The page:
By Normand Corbin, Vice-Chairman, Northborough Historic District Commission
Part 5 of a series of articles on the history of the Daniel B. Wesson “White Cliffs” mansion in Northborough, Mass.
Northborough – Built in the late 1880s, the White Cliffs mansion is a “Shingle Style” architectural masterpiece. The website www.wentworthstudio.com gives a very good review of this architectural style and was used as a reference for this article. This style was developed in New England between 1880 and 1900. It borrowed liberally from other Victorian styles. Architects handled proportion and details as if they were sculptural compositions. Exterior design elements include wood construction built atop first floors made of stone. Porches, balconies, and large windows encouraged an interaction with the out-of-doors. The design promoted informality and eclecticism as a clear expression of American individualism.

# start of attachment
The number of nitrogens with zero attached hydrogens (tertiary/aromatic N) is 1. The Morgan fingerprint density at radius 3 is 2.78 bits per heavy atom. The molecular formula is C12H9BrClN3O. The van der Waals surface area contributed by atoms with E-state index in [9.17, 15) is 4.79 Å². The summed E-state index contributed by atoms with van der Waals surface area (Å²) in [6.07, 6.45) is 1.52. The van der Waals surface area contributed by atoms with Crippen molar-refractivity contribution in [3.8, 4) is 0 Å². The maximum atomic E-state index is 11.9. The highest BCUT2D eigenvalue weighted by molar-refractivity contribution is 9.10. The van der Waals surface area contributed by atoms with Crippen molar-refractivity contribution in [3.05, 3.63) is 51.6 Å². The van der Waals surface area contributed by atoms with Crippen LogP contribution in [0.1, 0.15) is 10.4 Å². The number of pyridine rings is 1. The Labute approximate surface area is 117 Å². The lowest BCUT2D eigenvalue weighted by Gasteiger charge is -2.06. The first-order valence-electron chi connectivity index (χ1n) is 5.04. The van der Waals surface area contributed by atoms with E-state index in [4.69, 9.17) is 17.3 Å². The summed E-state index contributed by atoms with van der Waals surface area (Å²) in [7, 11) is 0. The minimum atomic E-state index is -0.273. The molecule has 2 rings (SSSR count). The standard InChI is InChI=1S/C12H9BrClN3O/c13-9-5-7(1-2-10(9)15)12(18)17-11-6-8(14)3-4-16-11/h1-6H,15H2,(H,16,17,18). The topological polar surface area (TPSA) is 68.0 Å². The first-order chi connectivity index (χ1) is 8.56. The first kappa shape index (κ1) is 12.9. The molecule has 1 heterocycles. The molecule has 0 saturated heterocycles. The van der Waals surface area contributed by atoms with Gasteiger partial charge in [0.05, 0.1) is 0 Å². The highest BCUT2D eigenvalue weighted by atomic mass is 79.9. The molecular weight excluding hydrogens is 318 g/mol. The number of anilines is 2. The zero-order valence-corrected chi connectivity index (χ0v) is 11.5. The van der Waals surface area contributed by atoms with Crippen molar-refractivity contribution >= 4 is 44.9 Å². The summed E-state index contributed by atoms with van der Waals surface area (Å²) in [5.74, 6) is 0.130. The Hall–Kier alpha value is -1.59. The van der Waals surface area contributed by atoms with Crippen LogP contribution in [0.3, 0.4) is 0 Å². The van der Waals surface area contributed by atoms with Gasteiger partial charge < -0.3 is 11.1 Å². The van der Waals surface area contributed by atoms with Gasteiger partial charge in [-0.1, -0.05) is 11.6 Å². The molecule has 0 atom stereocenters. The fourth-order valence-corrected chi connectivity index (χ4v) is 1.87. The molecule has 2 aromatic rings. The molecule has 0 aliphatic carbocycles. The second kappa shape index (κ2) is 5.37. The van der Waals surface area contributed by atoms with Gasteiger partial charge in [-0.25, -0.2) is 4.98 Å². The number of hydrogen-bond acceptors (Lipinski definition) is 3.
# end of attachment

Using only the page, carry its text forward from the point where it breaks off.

The two photographs of White Cliffs were selected because they identify features that are representative of this architecture. The original construction photograph reveals the porches, towers and balcony that are all typical. In the 1960s the porches were enclosed, this resulted in protecting them from the elements over the past 50 years. The recent photograph shows different shingle patterns, asymmetric window placements, ornate
brickwork on the chimneys and the first floor stonework. Clearly, much of the original exterior 1880s architecture still remains on this beautiful mansion.
To read prior articles about the history of White Cliffs, visit www.communityadvocate.com/history.